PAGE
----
I've got to give it to the folks at Rifle Fairings: When it comes to motorcycles fairings, the team formerly known as Windjammer know fairings as well as anyone. Their fairings are everything I expected and more. That said, Rifle, like every other manufacturer of aftermarket universal motorcycle parts, is forced to design parts that work on lots of different kinds and styles of motorcycles ridden by lots of different kinds and styles of riders. Could Rifle have made me exactly the fairing I want? Sure. Could I afford it? No way. That's why I decided to start with their fairing and modify it to fit myself, my motorcycle and my style of riding.
When I first began Modding The Rifle Superbike Fairing I knew some of my modifications simply wouldn't work. When that happened I reverted back to stock. Others worked but not as well as I'd hoped. When that happened I tried again and again and...
Like the filling of the turn signal notches on either side of my fairing from Part 2. Gluing in pieces of ABS plastic and filling with ABS glue (a solution made from ABS solids soaked in solvents) worked quite well. But top coating and filling with a thin coat of Bondo body filler was a mistake. Apparently Bondo (Polyester) does not bond well with ABS. So it's back to filling with ABS glue. I think one last rough sanding is in order before I can switch to finer papers and start priming and painting. Did you know that some tattoo inks are made from ABS plastics?
The windshield extension works like a charm and is still low enough I can look over the top. That's good because the whistling caused by the modifications in Part 3 were driving me insane.And the venting I did in Part 1 has eliminated fogging altogether. In case you're interested, the extension is made from the headlight cover that came with the fairing when new.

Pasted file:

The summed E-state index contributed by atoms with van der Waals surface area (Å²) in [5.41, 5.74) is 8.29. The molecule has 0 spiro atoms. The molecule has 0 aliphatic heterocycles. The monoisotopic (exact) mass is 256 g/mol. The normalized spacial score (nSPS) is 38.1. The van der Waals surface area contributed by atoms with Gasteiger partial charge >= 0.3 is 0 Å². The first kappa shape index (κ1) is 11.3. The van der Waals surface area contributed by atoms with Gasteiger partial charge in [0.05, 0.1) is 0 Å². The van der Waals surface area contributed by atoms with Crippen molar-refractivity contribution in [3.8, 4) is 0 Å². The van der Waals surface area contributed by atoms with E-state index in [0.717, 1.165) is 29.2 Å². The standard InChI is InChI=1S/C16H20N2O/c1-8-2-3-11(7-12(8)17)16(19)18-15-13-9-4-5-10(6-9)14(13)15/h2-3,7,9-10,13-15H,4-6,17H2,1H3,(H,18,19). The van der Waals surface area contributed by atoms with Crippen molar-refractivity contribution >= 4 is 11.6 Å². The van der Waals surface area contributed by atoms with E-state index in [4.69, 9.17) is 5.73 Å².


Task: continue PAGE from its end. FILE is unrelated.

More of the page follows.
Should you ever decide to drill a hole in a motorcycle windshield be sure to do so on a warm day as to not risk cracking the windshield. Now I get to learn how to repair a crack in clear polycarbonate.
The lowers I made serve two purposes. The first is to keep my feet warm and the second is to keep the engine cooled without getting a blast of hot air in my face. I made several pairs before I got the angles right but alas I made it work and work well. They still need sanding and painting but here's the front view.
There's plenty of room between them for the huge oil cooler I'm building to change the primary engine cooling from air to oil. I'm thinking I might attach some sort of pouch to the back. Here's the view from the rear.
If you know these bikes then you'll also notice I also relocated the horn so that it would no longer block airflow to the head of the engine.
And finally, I like getting my tools out of the saddlebags and into this leather toolbag but as this was the only way I can mount it I'm not sure if it will remain. It could be I'll attach the toolbag to the trailer hitch when it is finished or perhaps I'll design flatter side-covers and attach bags to both sides.
In Part 5 we'll look at some ideas I have for warmer winter riding. After all, if you only ride in July then you're hardly a biker.